By Quentin H. / January 13th, 2018
RESTAURANTS AND FOOD OF
ALTISSIA AND VENICE
Prompto: “Flavor of the day is…”
Outside Dining in Altissia (Top) and in Venice (Bottom)
In both Altissia and in Venice, restaurants often offer both indoors and outdoors seating. One of the fanciest-looking restaurants in Altissia is the Touellia, reachable from the Palsino Street Station. There, the chef recommends the Tartine al Caviale. On a sign nearby the restaurant’s interior entrance, the restaurant advertises that there are private booths available “for those intimate conversations” and “for those moments with that special someone”.
In Venice, one of my favorite spots to eat was Al Colombo, where they served a variety of dishes (including locally caught seafood, as seen later on). There was both inside and outside seating here, just like at the Touellia in Altissia. During dinner, a documentary was projected on the building next door.
Bars in Altissia (Top) and Venice (Bottom)
No matter if you are in Altissia or Venice, you will find that the people have a thirst for alcohol…and in particular, wine. Here is the famed Maagho in Altissia, reachable only by gondola, where they serve a carefully curated selection of wine that is designed to compliment their seafood and salad dishes.
While there are many bars in Venice, one I absolutely loved was the Osteria Al Diavo’lo L’Acquasanta, which was tucked away in a small calle [what the Venetians call their streets]. The food was great, the wine was amazing, and it was simply worth visiting. And no matter if you are in Venice or in Altissia…wine is everywhere.
Gelato in Altissia (Top) and Venice (Bottom)
There is a lot of similarity between the types of food available in both Altissia and Venice. One of the great treats that they have in both is Gelato. Gelato is made with milk, cream, and lots of sugar before the flavor(s) of choice are blended in.
Above is the Gealti Galigione, a street stall gelato shop in the Estate District of Altissia. When you examine the store, it recommends a “gelato made with fine wine from Veldoria” and says that neither children nor lightweights should consume it. Despite this admonition, this gelato shop of Altissia promises to that they “have enough flavors to please the pickiest of palates!”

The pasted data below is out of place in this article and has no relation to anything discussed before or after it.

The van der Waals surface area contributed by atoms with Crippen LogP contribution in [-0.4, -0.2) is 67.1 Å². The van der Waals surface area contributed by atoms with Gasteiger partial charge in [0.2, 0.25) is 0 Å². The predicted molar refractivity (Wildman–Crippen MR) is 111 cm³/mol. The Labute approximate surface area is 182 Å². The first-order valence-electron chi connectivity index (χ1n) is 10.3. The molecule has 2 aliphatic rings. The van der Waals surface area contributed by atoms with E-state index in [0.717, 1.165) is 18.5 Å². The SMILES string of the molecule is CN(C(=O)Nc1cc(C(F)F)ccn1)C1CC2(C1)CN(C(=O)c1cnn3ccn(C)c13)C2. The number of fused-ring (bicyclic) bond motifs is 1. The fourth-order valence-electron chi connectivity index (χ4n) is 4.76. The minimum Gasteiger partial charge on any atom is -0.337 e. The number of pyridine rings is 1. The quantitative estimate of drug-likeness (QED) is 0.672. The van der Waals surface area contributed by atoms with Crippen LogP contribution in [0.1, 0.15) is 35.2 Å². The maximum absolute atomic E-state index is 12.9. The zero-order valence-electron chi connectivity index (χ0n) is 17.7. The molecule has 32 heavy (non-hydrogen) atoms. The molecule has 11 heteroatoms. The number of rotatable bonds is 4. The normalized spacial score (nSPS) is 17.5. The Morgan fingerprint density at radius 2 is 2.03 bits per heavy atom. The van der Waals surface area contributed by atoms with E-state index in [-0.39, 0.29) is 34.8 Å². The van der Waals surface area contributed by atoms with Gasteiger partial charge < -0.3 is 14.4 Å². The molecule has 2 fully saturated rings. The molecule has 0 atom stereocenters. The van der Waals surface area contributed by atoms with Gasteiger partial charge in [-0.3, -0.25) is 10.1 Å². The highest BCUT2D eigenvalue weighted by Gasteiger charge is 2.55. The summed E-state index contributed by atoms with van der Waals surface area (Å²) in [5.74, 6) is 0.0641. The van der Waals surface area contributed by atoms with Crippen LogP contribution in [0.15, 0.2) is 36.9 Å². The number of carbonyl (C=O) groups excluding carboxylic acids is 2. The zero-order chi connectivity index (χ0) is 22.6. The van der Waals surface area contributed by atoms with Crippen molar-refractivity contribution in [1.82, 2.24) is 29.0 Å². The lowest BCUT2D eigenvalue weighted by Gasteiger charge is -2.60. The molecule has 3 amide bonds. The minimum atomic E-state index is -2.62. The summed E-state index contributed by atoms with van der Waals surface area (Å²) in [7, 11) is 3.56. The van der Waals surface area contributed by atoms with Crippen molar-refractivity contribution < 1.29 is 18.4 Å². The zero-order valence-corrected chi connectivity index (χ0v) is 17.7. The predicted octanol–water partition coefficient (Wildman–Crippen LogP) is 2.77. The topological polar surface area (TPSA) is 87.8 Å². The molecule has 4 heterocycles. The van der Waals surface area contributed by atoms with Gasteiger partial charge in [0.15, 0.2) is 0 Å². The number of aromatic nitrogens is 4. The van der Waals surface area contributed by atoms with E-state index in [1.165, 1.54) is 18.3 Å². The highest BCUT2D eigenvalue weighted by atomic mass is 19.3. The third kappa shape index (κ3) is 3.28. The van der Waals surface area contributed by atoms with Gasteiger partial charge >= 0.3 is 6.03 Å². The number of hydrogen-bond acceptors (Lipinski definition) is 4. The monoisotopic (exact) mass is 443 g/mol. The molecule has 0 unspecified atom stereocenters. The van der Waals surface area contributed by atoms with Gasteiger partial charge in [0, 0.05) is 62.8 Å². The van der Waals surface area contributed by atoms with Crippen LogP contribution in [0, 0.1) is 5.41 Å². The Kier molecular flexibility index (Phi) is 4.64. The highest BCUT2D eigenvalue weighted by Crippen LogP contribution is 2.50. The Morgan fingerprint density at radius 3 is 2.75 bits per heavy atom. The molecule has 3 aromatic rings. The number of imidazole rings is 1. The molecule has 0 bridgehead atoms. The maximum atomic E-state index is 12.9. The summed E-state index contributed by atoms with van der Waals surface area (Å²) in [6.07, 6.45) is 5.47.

The store shown above is Gelato Fantasy and the store below is Suso Gelatoteca, both of which are located in San Marco, Venice. Unlike Altissia’s Gealti Galigione, there were no street stall shops for gelato, but instead every place was an installed permanent restaurant along the various calles and piazzas in Venice. Also unlike the Gealti Galigione, I did not see any places that made their gelato with wine. However, there were definitely a multitude of flavors that would satisfy “the pickiest of palates!”
Altissian (Top) and Venetian (Bottom) Seafood
The top-left dish is Wood-Smoked Fish, and the top-left dish is Fettini di Cernia, both of which are sold at Maagho in Altissia. The Wood-Smoked Fish inspires Ignis to develop a sea bass-based dish, while the Fettini di Cernia causes Ignis to create a Tide Grouper-based meal.
Below is L’Antipasto di Pesce alla Veneziana (Assorted Seafood Venetian Style), freshly caught from the Adriatic Sea, served at Al Colombo in Venice. In both Venice and Altissia, seafood is a staple of what is served. Additionally, both locations place a strong emphasis on seafood fillets.
Lasagna in both Altissia (Left) and Venice (Right)
Both Altissia and Venice have various pasta dishes, one of which is lasagna.
Lasagna di Maagho (above left) is sold at Maagho, one of the many stops along Altissia’s gondola routes. This recipe inspires Ignis’ Lasagna al Forno, which uses Jabberwock Sirloin, Cleigne Darkshell, and Fine Cleigne Wheat as ingredients. The lasagna on the top right was served at the Ristorante Al Trono Di Attila, a restaurant on the Venetian island of Torcello and had a heavy emphasis on ricotta cheese throughout it’s layers. Both Altissia and Venice use a lot of similar ingrediences for their lasagna dishes.
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